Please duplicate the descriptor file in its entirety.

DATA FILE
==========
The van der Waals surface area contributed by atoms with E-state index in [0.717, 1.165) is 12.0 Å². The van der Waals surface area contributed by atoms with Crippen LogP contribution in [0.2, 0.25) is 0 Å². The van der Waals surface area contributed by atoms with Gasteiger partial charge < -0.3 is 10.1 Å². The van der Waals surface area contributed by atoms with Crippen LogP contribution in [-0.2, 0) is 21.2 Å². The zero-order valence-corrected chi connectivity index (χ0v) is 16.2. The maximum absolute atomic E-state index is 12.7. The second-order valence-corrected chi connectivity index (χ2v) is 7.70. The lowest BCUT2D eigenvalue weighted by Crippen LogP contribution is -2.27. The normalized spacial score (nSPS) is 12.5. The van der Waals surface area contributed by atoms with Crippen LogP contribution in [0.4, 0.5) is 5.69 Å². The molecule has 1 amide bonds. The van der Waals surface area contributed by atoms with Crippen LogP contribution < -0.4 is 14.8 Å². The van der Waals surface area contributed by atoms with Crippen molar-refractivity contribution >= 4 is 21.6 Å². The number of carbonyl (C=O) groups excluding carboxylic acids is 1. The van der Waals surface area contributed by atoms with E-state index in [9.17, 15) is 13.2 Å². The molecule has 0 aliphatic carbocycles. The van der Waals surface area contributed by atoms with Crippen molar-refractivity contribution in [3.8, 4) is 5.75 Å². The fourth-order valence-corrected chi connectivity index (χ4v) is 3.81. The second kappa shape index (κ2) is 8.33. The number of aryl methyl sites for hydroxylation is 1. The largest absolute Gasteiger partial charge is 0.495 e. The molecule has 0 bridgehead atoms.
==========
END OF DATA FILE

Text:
The van der Waals surface area contributed by atoms with E-state index in [0.717, 1.165) is 12.0 Å². The van der Waals surface area contributed by atoms with Crippen LogP contribution in [0.2, 0.25) is 0 Å². The van der Waals surface area contributed by atoms with Gasteiger partial charge < -0.3 is 10.1 Å². The van der Waals surface area contributed by atoms with Crippen LogP contribution in [-0.2, 0) is 21.2 Å². The zero-order valence-corrected chi connectivity index (χ0v) is 16.2. The maximum absolute atomic E-state index is 12.7. The second-order valence-corrected chi connectivity index (χ2v) is 7.70. The lowest BCUT2D eigenvalue weighted by Crippen LogP contribution is -2.27. The normalized spacial score (nSPS) is 12.5. The van der Waals surface area contributed by atoms with Crippen LogP contribution in [0.4, 0.5) is 5.69 Å². The molecule has 1 amide bonds. The van der Waals surface area contributed by atoms with Crippen LogP contribution < -0.4 is 14.8 Å². The van der Waals surface area contributed by atoms with Crippen molar-refractivity contribution >= 4 is 21.6 Å². The number of carbonyl (C=O) groups excluding carboxylic acids is 1. The van der Waals surface area contributed by atoms with E-state index in [9.17, 15) is 13.2 Å². The molecule has 0 aliphatic carbocycles. The van der Waals surface area contributed by atoms with Crippen molar-refractivity contribution in [3.8, 4) is 5.75 Å². The fourth-order valence-corrected chi connectivity index (χ4v) is 3.81. The second kappa shape index (κ2) is 8.33. The number of aryl methyl sites for hydroxylation is 1. The largest absolute Gasteiger partial charge is 0.495 e. The molecule has 0 bridgehead atoms.